The Kansas Supreme Court issued its ruling in the school finance lawsuit. It ruled on part of the case and sent part back to the lower court. Here is a summary of the ruling.
THE LAWSUIT AND LOWER COURT RULING
The Kansas Supreme Court issued its ruling in a unanimous decision on the Gannon vs. the State of Kansas lawsuit. Four school districts and 31 individual parents sued the State of Kansas saying that the funding being provided by the state was too low and unconstitutional.
The district court panel ruled that the plaintiffs were right. The lower court said that the amount of money violated both the “adequate” (suitable) and “equitable” requirements for school funding found in the Kansas Constitution Article 6. That court also said that only the school districts and not the individuals could sue. It also said the plaintiffs could not get attorney fees paid.
Both sides appealed and the case went to the Kansas Supreme Court. The Kansas Supreme Court has the final say on this issue under our state constitution.
IS SCHOOL FUNDING EQUITABLE?
The Kansas Supreme Court agreed with the lower court that current funding is not equitable. School funding doesn’t have to be exactly equal for all students. But all students must have equal access to substantially similar educational opportunity through similar tax effort.
Not every school district has the ability to raise the same amount of money through property taxes. For example, in Willow Springs, one mill raises $17,000. In Johnson County, one mill can raise hundreds of thousands of dollars. To “equalize” the difference, there are places in the school funding formula that level the playing field. Capital outlay funding (to build schools) and supplemental funding are two of those equalizing factors.
In recent years the Legislature had stopped helping fund capital outlay. It had also reduced the supplemental funding. These changes had put districts with low property values at a disadvantage and the Court ordered that fixed. Basically, the Court said the Legislature has to follow its own funding law.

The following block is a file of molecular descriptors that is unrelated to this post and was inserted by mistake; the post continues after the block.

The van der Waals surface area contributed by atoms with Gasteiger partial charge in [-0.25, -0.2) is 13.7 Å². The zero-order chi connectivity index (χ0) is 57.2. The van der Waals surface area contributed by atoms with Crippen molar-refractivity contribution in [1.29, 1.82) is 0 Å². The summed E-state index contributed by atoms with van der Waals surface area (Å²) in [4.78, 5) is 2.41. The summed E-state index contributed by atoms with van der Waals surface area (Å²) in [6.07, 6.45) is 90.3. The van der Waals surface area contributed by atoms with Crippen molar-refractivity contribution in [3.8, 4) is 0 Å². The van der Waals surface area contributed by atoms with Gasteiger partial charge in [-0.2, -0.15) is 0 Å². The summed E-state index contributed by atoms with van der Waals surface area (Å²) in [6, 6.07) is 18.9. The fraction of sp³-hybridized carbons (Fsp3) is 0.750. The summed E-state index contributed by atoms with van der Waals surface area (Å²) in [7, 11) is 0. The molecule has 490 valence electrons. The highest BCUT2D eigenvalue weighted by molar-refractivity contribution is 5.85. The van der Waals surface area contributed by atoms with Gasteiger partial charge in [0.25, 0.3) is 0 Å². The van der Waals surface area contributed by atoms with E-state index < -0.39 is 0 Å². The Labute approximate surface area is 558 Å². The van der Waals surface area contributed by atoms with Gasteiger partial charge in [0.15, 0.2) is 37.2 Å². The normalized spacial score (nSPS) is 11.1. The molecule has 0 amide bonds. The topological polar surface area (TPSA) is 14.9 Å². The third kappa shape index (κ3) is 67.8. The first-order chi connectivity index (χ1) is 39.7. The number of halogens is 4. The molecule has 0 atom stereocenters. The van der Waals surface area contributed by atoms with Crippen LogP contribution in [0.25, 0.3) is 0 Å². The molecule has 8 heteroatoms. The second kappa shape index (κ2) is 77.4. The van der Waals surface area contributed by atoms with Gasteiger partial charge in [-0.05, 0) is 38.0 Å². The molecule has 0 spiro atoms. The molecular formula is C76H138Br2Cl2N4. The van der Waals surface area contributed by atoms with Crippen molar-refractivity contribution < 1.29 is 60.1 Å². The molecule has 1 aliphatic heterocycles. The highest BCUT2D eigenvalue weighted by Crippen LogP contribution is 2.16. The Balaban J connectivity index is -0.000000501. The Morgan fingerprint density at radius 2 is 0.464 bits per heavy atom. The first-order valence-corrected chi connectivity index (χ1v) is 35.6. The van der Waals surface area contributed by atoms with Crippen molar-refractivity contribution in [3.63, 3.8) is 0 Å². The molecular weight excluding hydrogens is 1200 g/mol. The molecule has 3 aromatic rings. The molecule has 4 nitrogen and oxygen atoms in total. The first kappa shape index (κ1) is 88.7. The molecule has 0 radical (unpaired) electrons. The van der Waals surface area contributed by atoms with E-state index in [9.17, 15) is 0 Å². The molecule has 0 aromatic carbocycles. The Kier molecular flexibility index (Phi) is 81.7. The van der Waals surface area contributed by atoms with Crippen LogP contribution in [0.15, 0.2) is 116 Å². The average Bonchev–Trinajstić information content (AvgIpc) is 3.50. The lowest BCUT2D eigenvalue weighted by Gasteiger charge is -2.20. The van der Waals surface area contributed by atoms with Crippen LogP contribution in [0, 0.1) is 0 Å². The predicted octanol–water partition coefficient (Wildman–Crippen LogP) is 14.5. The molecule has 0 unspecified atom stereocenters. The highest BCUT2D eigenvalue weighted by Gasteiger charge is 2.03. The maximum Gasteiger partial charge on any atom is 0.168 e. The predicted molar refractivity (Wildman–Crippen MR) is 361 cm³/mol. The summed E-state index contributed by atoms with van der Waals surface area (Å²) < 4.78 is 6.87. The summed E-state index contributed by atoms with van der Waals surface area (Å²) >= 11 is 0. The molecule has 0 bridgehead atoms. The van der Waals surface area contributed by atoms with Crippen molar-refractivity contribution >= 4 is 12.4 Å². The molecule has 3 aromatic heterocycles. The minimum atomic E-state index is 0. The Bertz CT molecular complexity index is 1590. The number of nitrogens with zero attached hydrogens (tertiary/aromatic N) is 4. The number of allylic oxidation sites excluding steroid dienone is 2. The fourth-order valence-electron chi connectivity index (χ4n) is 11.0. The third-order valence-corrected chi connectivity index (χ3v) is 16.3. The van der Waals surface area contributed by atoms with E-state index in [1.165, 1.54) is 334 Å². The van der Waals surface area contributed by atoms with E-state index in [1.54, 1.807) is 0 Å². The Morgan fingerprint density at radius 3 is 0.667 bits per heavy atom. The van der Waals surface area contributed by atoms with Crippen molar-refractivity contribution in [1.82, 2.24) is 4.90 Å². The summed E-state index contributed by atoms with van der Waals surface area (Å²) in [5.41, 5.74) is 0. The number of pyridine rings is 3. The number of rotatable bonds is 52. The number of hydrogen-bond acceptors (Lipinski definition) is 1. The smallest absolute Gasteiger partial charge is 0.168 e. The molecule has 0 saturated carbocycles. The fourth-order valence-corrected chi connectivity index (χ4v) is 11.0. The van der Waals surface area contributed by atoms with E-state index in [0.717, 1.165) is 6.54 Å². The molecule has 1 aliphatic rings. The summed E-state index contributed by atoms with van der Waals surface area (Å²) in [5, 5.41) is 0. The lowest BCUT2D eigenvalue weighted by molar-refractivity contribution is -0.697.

The Legislature has until July 1 to fix the capital outlay/supplemental funding problem or the lower court will do what it needs to do to make that happen. Estimates are that it will cost about $129 million to bring funding to equitable levels.
IS SCHOOL FUNDING ADEQUATE?
The Supreme Court agreed with the lower court that current school funding was not adequate, but said the lower court had used the wrong standard in its decision. So this part of the case is going back to the lower court for more work.
The Supreme Court said that total spending did not determine whether or not school funding was adequate. The Court said that the seven standards found in a previous case (called the “Rose” case) should be applied. The Court said that if the finance system is reasonably calculated to have all Kansas public education students meet or exceed those standards, then funding was adequate. Those standards are:
(i) sufficient oral and written communication skills to enable students to function in a complex and rapidly changing civilization; (ii) sufficient knowledge of economic, social, and political systems to enable the student to make informed choices; (iii) sufficient understanding of governmental processes to enable the student to understand the issues that affect his or her community, state, and nation; (iv) sufficient self-knowledge and knowledge of his or her mental and physical wellness; (v) sufficient grounding in the arts to enable each student to appreciate his or her cultural and historical heritage; (vi) sufficient training or preparation for advanced training in either academic or vocational fields so as to enable each child to choose and pursue life work intelligently; and (vii) sufficient levels of academic or vocational skills to enable public school students to compete favorably with their counterparts in surrounding states, in academics or in the job market.
The lower court is ordered to move promptly on this issue. You can be sure any ruling will be appealed by one party or the other.
The Legislature has to take action to fund capital outlay and supplemental funding by July 1. When the numbers are available, I’ll let you know what that means for our area schools.
The lower court has to look at the record and rule on the adequacy issue. If it thinks there is not enough evidence to rule on that, it can open up the hearing for more evidence. Right now we have no idea if meeting the Rose standard requires more funding or not.
If you want to read the 110-page ruling yourself, you can find it at:
http://www.kscourts.org/Cases-and-Opinions/Opinions/SupCt/2014/20140307/109335.pdf . I found it was really pretty easy to understand, even if you’re not an attorney!
If you have any questions, just write to me at firstname.lastname@example.org.